Tory illiberalism

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Most Tories have thought of themselves as neoliberal for longer than they care to remember. I have to say their liberalism did not look or feel like my own, but they thought they were liberal, nonetheless. But not now they can't. As page nine of the Tory manifesto says:

Conservatism is not and never has been the philosophy described by caricaturists. We do not believe in untrammelled free markets. We reject the cult of selfish individualism. We abhor social division, injustice, unfairness and inequality. We see rigid dogma and ideology not just as needless but dangerous.

This is, of course, utter nonsense. The manifesto is full of ideas that social division, injustice, unfairness and inequality.

The dementia tax is just the start.

There is also the plan to cut corporation tax which heavily biases the best off.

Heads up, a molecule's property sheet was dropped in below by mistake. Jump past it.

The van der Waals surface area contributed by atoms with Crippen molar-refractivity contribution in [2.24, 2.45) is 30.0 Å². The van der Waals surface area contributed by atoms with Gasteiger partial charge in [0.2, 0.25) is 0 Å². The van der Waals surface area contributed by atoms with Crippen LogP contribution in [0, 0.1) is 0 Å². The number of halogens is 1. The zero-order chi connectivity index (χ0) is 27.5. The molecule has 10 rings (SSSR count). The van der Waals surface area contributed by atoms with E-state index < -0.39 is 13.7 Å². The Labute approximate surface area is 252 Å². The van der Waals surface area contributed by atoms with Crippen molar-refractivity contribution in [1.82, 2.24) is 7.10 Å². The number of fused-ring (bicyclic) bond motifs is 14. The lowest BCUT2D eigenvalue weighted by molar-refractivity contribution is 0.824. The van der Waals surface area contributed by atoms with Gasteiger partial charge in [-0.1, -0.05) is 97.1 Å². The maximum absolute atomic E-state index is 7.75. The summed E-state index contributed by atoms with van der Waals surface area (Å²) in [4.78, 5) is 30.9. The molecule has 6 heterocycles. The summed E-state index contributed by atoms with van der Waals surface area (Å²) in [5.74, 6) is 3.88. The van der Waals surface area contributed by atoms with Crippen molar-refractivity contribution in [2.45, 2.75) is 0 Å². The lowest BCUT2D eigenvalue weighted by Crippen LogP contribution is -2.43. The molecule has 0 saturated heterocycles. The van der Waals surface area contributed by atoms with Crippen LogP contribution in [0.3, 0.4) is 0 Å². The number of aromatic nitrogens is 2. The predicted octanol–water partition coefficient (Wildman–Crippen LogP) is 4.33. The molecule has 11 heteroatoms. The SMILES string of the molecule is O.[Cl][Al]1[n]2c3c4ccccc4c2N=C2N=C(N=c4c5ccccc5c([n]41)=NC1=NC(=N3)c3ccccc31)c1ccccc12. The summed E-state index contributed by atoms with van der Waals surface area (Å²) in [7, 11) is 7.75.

At the same time there is no sign of reversal of any of the benefit cuts.

And abolishing free school dinners will just makes life worse for many.

Brexit will have losers - and not that many will be in the upper echelons of the City.

Whilst there are also deeply illiberal plans. The boundary review and reduction to 600 MPs is to continue.

The House of Lords is threatened without any hint of a replacement.

Access to voting is to be made harder, and few think that really means you will in future have to take your polling card with you.

There is no end to student debt which creates massive burdens and tax rates the parents of most students claim are wholly unacceptable.

Secure housing will, for many, look like a pipe dream still.

If liberalism is about freedom to fulfil opportunity then that's not what this manifesto is about.

Whatever Mayism might be it certainly is not liberal. And nor does it tackle social division, injustice, unfairness and inequality.